• 25% or more upside for exceeding that plan.  Basically, we paid our VP Sales X% of every single dollar after we hit the plan for the year out.  That % has to go down over time, but the basic idea was if the Stretch Plan was hit (Stretch for us = plan that I had 25% confidence in hitting), then there would be a 25% boost on top of the OTE.  If the Stretch Plan was exceeded (which Brendon did), the comp goes up from there.  No cap.

It was that simple.   And what it meant, like the sales rep comp plan, was if the VP Sales killed it — the money would follow.  And if he didn’t, it didn’t, and the cost wasn’t that stressful.  And since our Real VP Sales killed it, he made good money, was highly accretive, and we got to cash-flow positive at $4m in ARR even paying our VP Sales well and paying our sales reps 25% of the deal size.

A few thoughts on the plan:

  • Don’t do a guaranteed draw.  I know it seems to make sense.  But the thing is, if you pay your VP Sales in full on hitting the plan, it shouldn’t matter if that gratification is delayed a few months, so long as the real OTE is high.  A draw actual is an excuse for laziness.  It sucks some of the hunger out.  And lets the candidate blame others for their own issues.  {Yes, I know some will disagree and this is controversial.  Just my view.}  Or if you end doing a draw, keep it short (e.g., one quarter) and make the VP Sales have to “make it up” in sales quota payments by the year-end.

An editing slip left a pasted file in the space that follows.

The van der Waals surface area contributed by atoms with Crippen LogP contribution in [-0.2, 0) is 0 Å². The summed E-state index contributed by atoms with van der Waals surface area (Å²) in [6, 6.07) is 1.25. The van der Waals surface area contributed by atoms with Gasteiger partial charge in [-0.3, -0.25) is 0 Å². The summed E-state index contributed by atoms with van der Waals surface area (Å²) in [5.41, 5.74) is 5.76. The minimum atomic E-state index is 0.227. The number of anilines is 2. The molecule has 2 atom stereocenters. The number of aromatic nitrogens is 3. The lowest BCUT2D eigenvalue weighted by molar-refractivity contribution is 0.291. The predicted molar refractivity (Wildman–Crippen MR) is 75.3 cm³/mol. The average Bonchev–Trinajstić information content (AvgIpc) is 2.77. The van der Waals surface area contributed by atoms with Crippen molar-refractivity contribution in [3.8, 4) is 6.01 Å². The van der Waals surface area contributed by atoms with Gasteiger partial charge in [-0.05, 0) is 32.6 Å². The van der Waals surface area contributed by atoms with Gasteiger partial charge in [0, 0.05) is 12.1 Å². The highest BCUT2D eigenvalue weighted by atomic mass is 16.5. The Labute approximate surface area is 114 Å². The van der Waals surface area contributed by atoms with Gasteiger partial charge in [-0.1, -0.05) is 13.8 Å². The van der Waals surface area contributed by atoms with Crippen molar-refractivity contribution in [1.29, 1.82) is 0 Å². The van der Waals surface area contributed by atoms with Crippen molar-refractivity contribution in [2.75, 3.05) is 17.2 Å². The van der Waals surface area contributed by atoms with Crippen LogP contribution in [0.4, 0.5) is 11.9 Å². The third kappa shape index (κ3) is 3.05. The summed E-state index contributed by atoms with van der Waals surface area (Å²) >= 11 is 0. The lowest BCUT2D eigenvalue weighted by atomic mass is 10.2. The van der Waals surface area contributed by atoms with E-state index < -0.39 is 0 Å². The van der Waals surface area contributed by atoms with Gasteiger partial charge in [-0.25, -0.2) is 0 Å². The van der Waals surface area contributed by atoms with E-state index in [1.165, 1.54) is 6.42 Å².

• But do pay well when they kill it — against a sane plan.  And don’t cap the upside.   That’s the trade-off.  No draw, no huge salary for just showing up.  But you have to pay very well when a realistic plan is hit (not a ridiculous one), and you have to pay very, very well when you exceed it.  This will appeal to a great VP Sales on the way up.  It won’t appeal to a mediocre one or one on the way down.
  • Pay bonuses out monthly.  The flip side of the no guaranteed draw.  No delayed gratification here.  It’s hard enough to come into something new as VP Sales and make magic happen.  Once it does — pay now.  Not later.
  • In the beginning, consider bonuses and goals that match the overall company ARR goals.   My VP Sales and I both worked toward the same goal as everyone else in the company — the end-of-the-year revenue goal.  EchoSign has a self-service component, and the Client Success team managed churn, and upsells were split between Sales and Client Success.  You could make an argument the VP Sales should only be responsible for net new revenue from sales.  And that may be the way to go later.  But until you are at $Xm in sales, I say everyone should have the same revenue goal where practical.  One overall revenue goal for the founders and VPs and everyone.  It also incents the VP Sales to work with the other functional areas around post-signature revenue (support, product, client success, etc.).

Good luck!  I think anything works well here, as long you align interests, and the plan is achievable.

You can see from the above chart, and in the Boston Strategy Group data here, that most VP Sales are heavy on guaranteed comp and light on the upside.  You’ve been warned.  :)